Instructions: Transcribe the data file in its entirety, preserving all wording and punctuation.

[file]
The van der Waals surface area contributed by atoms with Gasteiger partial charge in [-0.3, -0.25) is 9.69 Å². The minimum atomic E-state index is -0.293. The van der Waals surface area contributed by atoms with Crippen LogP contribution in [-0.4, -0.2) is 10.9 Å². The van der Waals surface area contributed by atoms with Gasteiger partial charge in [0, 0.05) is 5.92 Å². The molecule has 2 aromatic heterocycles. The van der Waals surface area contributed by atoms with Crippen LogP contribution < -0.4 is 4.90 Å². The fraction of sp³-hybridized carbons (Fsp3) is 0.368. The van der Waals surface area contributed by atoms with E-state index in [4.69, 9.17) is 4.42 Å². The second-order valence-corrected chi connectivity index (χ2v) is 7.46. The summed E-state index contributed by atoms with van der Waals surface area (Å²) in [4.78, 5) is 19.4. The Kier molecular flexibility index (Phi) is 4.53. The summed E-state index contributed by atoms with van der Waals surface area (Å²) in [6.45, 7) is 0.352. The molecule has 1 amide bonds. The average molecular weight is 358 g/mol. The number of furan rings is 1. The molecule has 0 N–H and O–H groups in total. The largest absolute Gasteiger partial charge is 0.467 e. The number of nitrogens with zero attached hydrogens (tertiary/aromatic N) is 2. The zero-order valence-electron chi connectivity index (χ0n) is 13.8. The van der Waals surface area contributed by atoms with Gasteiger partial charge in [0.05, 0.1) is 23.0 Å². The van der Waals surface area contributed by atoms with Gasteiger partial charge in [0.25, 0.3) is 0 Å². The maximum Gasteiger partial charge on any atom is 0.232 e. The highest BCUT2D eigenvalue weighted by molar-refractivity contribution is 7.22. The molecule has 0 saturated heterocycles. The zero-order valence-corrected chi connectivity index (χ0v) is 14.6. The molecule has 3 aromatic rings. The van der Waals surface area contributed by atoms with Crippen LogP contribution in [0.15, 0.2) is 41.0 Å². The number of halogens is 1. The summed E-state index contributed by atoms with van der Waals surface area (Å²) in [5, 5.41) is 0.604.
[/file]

The van der Waals surface area contributed by atoms with Gasteiger partial charge in [-0.3, -0.25) is 9.69 Å². The minimum atomic E-state index is -0.293. The van der Waals surface area contributed by atoms with Crippen LogP contribution in [-0.4, -0.2) is 10.9 Å². The van der Waals surface area contributed by atoms with Gasteiger partial charge in [0, 0.05) is 5.92 Å². The molecule has 2 aromatic heterocycles. The van der Waals surface area contributed by atoms with Crippen LogP contribution < -0.4 is 4.90 Å². The fraction of sp³-hybridized carbons (Fsp3) is 0.368. The van der Waals surface area contributed by atoms with E-state index in [4.69, 9.17) is 4.42 Å². The second-order valence-corrected chi connectivity index (χ2v) is 7.46. The summed E-state index contributed by atoms with van der Waals surface area (Å²) in [4.78, 5) is 19.4. The Kier molecular flexibility index (Phi) is 4.53. The summed E-state index contributed by atoms with van der Waals surface area (Å²) in [6.45, 7) is 0.352. The molecule has 1 amide bonds. The average molecular weight is 358 g/mol. The number of furan rings is 1. The molecule has 0 N–H and O–H groups in total. The largest absolute Gasteiger partial charge is 0.467 e. The number of nitrogens with zero attached hydrogens (tertiary/aromatic N) is 2. The zero-order valence-electron chi connectivity index (χ0n) is 13.8. The van der Waals surface area contributed by atoms with Gasteiger partial charge in [0.05, 0.1) is 23.0 Å². The van der Waals surface area contributed by atoms with Gasteiger partial charge in [0.25, 0.3) is 0 Å². The maximum Gasteiger partial charge on any atom is 0.232 e. The highest BCUT2D eigenvalue weighted by molar-refractivity contribution is 7.22. The molecule has 0 saturated heterocycles. The zero-order valence-corrected chi connectivity index (χ0v) is 14.6. The molecule has 3 aromatic rings. The van der Waals surface area contributed by atoms with Crippen LogP contribution in [0.15, 0.2) is 41.0 Å². The number of halogens is 1. The summed E-state index contributed by atoms with van der Waals surface area (Å²) in [5, 5.41) is 0.604.